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  • Family violence in the Australian Indian community (Saadakhtar Flickr)
After Australian born women, the largest number of women seeking help from the national family violence helpline 1800RESPECT are those born in India.
English
By
7 Feb 2017 - 1:41 PM  UPDATED 10 Feb 2017 - 12:05 PM

The General Manager of 1800RESPECT Gabrielle Denning-Cotter, tells SBS Punjabi that the national helpline is responding to far greater number numbers of calls from women in distress, or from family members seeking advice and help, than ever before.

She also reveals, "Our information shows that callers from Indian background are our second highest number of callers to the 1800RESPECT service, after women born in Australia."

"Our information shows that callers from Indian background are our second highest number of callers to the 1800RESPECT service, after women born in Australia."

Listen to SBS Punjabi's full interview with Gabrielle Denning-Cotter below:

 

In an earlier interview, social workers Taruna Singh Chaudhry and Prateek Pahwa had also revealed that India-born women facing family violence seldom access government services, for fear of losing their visa status.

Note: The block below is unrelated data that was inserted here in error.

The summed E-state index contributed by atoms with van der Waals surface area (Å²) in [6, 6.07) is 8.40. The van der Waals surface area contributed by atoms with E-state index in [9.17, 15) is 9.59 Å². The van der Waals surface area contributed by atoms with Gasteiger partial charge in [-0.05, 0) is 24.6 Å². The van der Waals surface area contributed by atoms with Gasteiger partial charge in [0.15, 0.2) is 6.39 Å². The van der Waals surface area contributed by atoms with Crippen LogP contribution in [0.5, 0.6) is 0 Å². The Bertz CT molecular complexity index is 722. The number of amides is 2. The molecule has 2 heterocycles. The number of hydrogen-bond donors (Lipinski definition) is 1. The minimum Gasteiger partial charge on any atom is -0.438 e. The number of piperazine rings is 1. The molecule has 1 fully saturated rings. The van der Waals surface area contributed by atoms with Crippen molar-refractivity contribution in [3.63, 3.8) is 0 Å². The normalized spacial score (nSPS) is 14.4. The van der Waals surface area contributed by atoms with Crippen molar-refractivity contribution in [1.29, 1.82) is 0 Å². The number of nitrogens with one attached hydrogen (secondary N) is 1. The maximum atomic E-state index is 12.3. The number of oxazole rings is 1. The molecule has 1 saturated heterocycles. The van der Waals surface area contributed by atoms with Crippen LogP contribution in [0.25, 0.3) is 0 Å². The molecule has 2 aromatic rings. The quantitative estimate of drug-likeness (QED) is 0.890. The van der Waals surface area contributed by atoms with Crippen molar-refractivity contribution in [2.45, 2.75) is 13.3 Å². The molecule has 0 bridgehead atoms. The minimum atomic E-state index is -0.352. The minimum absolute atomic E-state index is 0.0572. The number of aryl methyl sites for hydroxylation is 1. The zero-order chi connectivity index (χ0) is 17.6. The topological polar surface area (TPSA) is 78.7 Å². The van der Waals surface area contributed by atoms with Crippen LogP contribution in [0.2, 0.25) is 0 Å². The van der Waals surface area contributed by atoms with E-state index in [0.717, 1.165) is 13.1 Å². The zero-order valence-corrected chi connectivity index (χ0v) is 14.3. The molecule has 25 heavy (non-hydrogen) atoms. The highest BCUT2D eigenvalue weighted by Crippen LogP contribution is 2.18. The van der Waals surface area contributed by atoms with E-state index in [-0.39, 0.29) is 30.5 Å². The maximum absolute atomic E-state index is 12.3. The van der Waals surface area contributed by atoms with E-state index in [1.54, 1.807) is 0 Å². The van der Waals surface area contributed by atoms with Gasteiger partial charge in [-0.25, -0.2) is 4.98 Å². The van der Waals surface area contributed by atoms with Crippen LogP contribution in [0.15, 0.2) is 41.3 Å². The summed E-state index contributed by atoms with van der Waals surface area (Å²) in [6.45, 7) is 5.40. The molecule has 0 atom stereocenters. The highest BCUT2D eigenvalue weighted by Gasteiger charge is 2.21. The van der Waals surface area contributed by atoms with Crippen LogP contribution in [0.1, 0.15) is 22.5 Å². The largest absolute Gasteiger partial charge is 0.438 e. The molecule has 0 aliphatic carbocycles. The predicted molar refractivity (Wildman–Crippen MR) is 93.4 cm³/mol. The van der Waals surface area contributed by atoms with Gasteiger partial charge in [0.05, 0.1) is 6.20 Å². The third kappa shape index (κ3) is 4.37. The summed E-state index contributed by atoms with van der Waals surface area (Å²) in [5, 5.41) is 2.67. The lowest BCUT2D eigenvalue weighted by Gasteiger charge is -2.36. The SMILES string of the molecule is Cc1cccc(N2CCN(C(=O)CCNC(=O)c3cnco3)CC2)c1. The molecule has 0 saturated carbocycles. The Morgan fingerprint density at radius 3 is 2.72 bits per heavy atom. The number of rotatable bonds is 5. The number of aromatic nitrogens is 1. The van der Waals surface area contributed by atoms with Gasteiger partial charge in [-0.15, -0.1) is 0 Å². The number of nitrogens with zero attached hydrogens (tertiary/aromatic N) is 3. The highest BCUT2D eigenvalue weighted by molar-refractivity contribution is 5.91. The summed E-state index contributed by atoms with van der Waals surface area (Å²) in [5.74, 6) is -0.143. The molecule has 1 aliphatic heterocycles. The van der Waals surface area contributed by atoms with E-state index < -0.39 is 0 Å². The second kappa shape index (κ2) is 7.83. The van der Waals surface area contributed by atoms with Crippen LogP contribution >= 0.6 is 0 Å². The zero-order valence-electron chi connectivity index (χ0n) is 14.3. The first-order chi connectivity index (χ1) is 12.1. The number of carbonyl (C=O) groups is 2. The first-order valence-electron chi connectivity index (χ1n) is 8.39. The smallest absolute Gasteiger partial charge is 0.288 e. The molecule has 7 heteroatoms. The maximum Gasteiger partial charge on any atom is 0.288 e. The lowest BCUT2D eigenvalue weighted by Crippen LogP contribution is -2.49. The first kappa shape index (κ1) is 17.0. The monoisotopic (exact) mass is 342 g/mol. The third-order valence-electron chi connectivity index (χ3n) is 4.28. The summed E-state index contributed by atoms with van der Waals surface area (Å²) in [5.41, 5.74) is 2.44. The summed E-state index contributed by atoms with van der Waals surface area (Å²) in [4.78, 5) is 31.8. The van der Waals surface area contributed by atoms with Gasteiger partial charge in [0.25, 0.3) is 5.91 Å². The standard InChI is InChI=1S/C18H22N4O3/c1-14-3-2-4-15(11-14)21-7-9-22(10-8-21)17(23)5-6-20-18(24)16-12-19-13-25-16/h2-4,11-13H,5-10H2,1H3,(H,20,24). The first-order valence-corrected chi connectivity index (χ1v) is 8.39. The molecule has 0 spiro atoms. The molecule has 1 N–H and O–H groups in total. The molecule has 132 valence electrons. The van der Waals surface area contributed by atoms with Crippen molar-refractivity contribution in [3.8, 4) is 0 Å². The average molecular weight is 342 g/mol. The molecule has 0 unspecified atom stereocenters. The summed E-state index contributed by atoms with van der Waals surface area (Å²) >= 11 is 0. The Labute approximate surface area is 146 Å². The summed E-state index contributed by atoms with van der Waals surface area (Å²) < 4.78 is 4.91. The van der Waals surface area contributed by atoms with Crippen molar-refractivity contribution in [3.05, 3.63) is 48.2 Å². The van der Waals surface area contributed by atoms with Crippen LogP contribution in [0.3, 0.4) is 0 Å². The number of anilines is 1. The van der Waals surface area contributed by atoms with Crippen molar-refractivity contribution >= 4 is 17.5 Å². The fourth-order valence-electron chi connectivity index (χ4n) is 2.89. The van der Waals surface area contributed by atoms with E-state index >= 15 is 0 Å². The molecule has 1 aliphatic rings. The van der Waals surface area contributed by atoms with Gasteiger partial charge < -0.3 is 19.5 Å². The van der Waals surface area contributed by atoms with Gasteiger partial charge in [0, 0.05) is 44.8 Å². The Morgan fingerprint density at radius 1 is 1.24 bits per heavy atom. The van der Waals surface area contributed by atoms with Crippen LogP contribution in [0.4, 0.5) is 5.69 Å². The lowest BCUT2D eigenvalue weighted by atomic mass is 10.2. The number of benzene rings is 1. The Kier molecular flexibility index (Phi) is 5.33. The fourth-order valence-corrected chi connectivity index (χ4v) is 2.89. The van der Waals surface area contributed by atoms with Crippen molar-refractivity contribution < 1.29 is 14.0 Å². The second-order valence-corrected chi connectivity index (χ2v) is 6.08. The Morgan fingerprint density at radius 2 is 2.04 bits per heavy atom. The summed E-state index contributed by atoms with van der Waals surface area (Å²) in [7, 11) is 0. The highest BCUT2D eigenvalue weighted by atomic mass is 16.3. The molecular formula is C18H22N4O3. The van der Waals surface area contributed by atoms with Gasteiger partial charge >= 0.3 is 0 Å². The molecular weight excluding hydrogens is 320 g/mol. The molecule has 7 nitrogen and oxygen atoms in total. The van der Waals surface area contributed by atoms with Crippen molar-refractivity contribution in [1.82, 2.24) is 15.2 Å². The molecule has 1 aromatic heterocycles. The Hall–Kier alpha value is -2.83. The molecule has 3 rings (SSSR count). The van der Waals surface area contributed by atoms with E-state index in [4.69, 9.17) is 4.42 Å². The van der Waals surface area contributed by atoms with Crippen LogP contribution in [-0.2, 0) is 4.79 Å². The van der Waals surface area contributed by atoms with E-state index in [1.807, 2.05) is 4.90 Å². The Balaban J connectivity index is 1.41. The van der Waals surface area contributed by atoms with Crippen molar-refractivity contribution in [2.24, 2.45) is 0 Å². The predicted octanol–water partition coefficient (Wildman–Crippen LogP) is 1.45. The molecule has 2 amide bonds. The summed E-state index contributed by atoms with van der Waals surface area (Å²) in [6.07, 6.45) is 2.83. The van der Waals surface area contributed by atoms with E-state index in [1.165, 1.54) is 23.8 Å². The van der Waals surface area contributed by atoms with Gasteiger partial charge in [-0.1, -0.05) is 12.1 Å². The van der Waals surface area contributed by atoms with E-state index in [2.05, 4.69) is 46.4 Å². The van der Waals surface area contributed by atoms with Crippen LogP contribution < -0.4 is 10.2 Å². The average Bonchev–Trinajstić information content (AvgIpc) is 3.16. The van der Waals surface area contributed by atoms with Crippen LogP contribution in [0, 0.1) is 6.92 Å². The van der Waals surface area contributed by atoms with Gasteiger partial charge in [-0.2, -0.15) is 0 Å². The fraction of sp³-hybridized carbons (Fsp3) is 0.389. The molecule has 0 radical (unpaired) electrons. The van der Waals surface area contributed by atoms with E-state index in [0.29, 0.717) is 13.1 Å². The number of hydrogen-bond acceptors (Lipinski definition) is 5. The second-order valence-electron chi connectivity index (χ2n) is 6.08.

Problems faced by temporary visa holders in accessing family violence services in Australia

The Federation of Ethnic Communities Council of Australia (FECCA) has written an open letter to the Prime Minister of Australia, to ensure that all victims of familly violence have access to crisis payments, regardless of their visa status.

Denning-Cotter also reveals that call response times have been reduced dramatically, despite the huge spike in demand for counselling helpline services over the Dec- Jan holiday period.

"We know that the holiday period can be a sensitive time of year for many women experiencing sexual assault, domestic or family violence,” Ms Denning-Cotter she added.

“Despite significant increases in demand, more women in need are having their calls answered in a timely manner.

"In December 2016 1800RESPECT answered more calls in that month alone, than were answered in the last 6 months of 2015. The average call waiting time has also reduced from over 10 minutes in 2015-16 to approximately 40 seconds.”

Callers including frontline workers, friends or family members now also have better access to information, advice or counselling to support someone at risk of or experiencing violence or abuse.

Melbourne-based psychiatrist Dr Manjula O'Connor earlier told SBS Punjabi that in many Indian families, domestic violence is dowry-related. 

She had filed a petition to Victoria’s Parliament requesting the practice to be formally recognised as “economic abuse”. She'd also made a submission to the Royal Commission into Family Violence to bring in anti-dowry legislation in Victoria. 

 

For more news and updates, follow SBS Punjabi on Facebook.

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